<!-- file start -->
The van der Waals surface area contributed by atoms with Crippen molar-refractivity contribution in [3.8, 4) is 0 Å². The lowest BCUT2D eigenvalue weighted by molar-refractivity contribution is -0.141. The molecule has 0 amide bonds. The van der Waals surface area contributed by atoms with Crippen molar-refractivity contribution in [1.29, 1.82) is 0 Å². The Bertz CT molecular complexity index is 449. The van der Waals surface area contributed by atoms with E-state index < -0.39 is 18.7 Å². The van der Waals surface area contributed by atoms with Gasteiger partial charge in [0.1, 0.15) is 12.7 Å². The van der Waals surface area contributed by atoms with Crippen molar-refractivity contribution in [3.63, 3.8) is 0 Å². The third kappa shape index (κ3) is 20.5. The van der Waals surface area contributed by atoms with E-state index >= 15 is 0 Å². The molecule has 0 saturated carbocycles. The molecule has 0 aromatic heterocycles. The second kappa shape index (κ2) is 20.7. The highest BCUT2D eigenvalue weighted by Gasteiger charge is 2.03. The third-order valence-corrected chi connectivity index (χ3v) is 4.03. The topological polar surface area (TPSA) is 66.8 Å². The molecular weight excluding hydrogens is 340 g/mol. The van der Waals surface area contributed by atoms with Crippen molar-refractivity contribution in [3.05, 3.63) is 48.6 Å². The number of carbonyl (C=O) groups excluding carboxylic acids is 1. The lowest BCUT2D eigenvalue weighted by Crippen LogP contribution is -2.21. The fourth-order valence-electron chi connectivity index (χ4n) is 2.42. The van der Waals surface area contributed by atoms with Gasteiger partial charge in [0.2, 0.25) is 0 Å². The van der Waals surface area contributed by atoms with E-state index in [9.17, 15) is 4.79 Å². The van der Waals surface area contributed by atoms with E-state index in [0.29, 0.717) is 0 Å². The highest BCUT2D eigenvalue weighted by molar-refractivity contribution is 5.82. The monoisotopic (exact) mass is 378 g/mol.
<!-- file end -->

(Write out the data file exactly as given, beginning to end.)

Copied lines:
The van der Waals surface area contributed by atoms with Crippen molar-refractivity contribution in [3.8, 4) is 0 Å². The lowest BCUT2D eigenvalue weighted by molar-refractivity contribution is -0.141. The molecule has 0 amide bonds. The van der Waals surface area contributed by atoms with Crippen molar-refractivity contribution in [1.29, 1.82) is 0 Å². The Bertz CT molecular complexity index is 449. The van der Waals surface area contributed by atoms with E-state index < -0.39 is 18.7 Å². The van der Waals surface area contributed by atoms with Gasteiger partial charge in [0.1, 0.15) is 12.7 Å². The van der Waals surface area contributed by atoms with Crippen molar-refractivity contribution in [3.63, 3.8) is 0 Å². The third kappa shape index (κ3) is 20.5. The van der Waals surface area contributed by atoms with E-state index >= 15 is 0 Å². The molecule has 0 saturated carbocycles. The molecule has 0 aromatic heterocycles. The second kappa shape index (κ2) is 20.7. The highest BCUT2D eigenvalue weighted by Gasteiger charge is 2.03. The third-order valence-corrected chi connectivity index (χ3v) is 4.03. The topological polar surface area (TPSA) is 66.8 Å². The molecular weight excluding hydrogens is 340 g/mol. The van der Waals surface area contributed by atoms with Crippen molar-refractivity contribution in [3.05, 3.63) is 48.6 Å². The number of carbonyl (C=O) groups excluding carboxylic acids is 1. The lowest BCUT2D eigenvalue weighted by Crippen LogP contribution is -2.21. The fourth-order valence-electron chi connectivity index (χ4n) is 2.42. The van der Waals surface area contributed by atoms with Gasteiger partial charge in [0.2, 0.25) is 0 Å². The van der Waals surface area contributed by atoms with E-state index in [9.17, 15) is 4.79 Å². The van der Waals surface area contributed by atoms with E-state index in [0.29, 0.717) is 0 Å². The highest BCUT2D eigenvalue weighted by molar-refractivity contribution is 5.82. The monoisotopic (exact) mass is 378 g/mol.